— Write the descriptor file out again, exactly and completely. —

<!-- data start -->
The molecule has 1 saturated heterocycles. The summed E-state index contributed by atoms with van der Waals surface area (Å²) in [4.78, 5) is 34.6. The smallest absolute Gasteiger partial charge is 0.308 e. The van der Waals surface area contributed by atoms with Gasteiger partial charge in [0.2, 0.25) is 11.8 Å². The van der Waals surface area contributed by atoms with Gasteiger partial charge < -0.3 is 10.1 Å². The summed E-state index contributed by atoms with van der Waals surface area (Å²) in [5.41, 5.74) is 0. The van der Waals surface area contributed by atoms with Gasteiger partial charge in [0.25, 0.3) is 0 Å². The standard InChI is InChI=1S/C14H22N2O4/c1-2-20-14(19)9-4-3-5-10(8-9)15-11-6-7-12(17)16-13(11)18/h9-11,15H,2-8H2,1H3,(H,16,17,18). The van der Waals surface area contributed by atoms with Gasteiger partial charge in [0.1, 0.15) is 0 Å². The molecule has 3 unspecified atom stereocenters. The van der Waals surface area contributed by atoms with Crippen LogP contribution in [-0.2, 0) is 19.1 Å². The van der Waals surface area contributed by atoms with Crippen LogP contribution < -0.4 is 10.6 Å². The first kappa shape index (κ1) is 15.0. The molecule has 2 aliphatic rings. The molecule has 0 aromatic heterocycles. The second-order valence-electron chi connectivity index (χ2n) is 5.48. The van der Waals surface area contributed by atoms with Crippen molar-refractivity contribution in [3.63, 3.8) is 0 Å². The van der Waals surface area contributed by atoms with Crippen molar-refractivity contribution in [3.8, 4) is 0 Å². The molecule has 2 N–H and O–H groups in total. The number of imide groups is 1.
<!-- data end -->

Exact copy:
The molecule has 1 saturated heterocycles. The summed E-state index contributed by atoms with van der Waals surface area (Å²) in [4.78, 5) is 34.6. The smallest absolute Gasteiger partial charge is 0.308 e. The van der Waals surface area contributed by atoms with Gasteiger partial charge in [0.2, 0.25) is 11.8 Å². The van der Waals surface area contributed by atoms with Gasteiger partial charge < -0.3 is 10.1 Å². The summed E-state index contributed by atoms with van der Waals surface area (Å²) in [5.41, 5.74) is 0. The van der Waals surface area contributed by atoms with Gasteiger partial charge in [0.25, 0.3) is 0 Å². The standard InChI is InChI=1S/C14H22N2O4/c1-2-20-14(19)9-4-3-5-10(8-9)15-11-6-7-12(17)16-13(11)18/h9-11,15H,2-8H2,1H3,(H,16,17,18). The van der Waals surface area contributed by atoms with Gasteiger partial charge in [0.1, 0.15) is 0 Å². The molecule has 3 unspecified atom stereocenters. The van der Waals surface area contributed by atoms with Crippen LogP contribution in [-0.2, 0) is 19.1 Å². The van der Waals surface area contributed by atoms with Crippen LogP contribution < -0.4 is 10.6 Å². The first kappa shape index (κ1) is 15.0. The molecule has 2 aliphatic rings. The molecule has 0 aromatic heterocycles. The second-order valence-electron chi connectivity index (χ2n) is 5.48. The van der Waals surface area contributed by atoms with Crippen molar-refractivity contribution in [3.63, 3.8) is 0 Å². The van der Waals surface area contributed by atoms with Crippen molar-refractivity contribution in [3.8, 4) is 0 Å². The molecule has 2 N–H and O–H groups in total. The number of imide groups is 1.